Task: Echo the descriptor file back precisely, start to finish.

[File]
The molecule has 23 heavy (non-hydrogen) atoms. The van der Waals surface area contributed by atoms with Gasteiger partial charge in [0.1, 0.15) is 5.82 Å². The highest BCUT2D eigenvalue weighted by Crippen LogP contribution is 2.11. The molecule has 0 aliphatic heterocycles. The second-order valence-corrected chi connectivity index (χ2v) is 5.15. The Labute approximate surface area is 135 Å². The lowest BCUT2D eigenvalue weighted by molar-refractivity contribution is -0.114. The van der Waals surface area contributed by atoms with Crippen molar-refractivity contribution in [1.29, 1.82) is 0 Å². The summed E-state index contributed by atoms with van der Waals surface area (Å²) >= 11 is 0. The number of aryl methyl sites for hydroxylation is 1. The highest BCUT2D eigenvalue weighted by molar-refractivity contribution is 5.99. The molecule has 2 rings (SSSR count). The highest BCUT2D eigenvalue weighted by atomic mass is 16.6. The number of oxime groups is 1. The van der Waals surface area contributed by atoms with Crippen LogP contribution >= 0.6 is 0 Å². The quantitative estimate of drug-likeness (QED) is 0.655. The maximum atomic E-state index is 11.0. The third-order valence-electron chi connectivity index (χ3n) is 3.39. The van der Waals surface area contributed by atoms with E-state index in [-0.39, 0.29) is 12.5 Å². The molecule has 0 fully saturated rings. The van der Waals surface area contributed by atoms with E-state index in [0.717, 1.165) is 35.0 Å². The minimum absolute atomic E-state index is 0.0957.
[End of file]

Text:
The molecule has 23 heavy (non-hydrogen) atoms. The van der Waals surface area contributed by atoms with Gasteiger partial charge in [0.1, 0.15) is 5.82 Å². The highest BCUT2D eigenvalue weighted by Crippen LogP contribution is 2.11. The molecule has 0 aliphatic heterocycles. The second-order valence-corrected chi connectivity index (χ2v) is 5.15. The Labute approximate surface area is 135 Å². The lowest BCUT2D eigenvalue weighted by molar-refractivity contribution is -0.114. The van der Waals surface area contributed by atoms with Crippen molar-refractivity contribution in [1.29, 1.82) is 0 Å². The summed E-state index contributed by atoms with van der Waals surface area (Å²) >= 11 is 0. The number of aryl methyl sites for hydroxylation is 1. The highest BCUT2D eigenvalue weighted by molar-refractivity contribution is 5.99. The molecule has 2 rings (SSSR count). The highest BCUT2D eigenvalue weighted by atomic mass is 16.6. The number of oxime groups is 1. The van der Waals surface area contributed by atoms with Crippen LogP contribution >= 0.6 is 0 Å². The quantitative estimate of drug-likeness (QED) is 0.655. The maximum atomic E-state index is 11.0. The third-order valence-electron chi connectivity index (χ3n) is 3.39. The van der Waals surface area contributed by atoms with E-state index in [-0.39, 0.29) is 12.5 Å². The molecule has 0 fully saturated rings. The van der Waals surface area contributed by atoms with E-state index in [0.717, 1.165) is 35.0 Å². The minimum absolute atomic E-state index is 0.0957.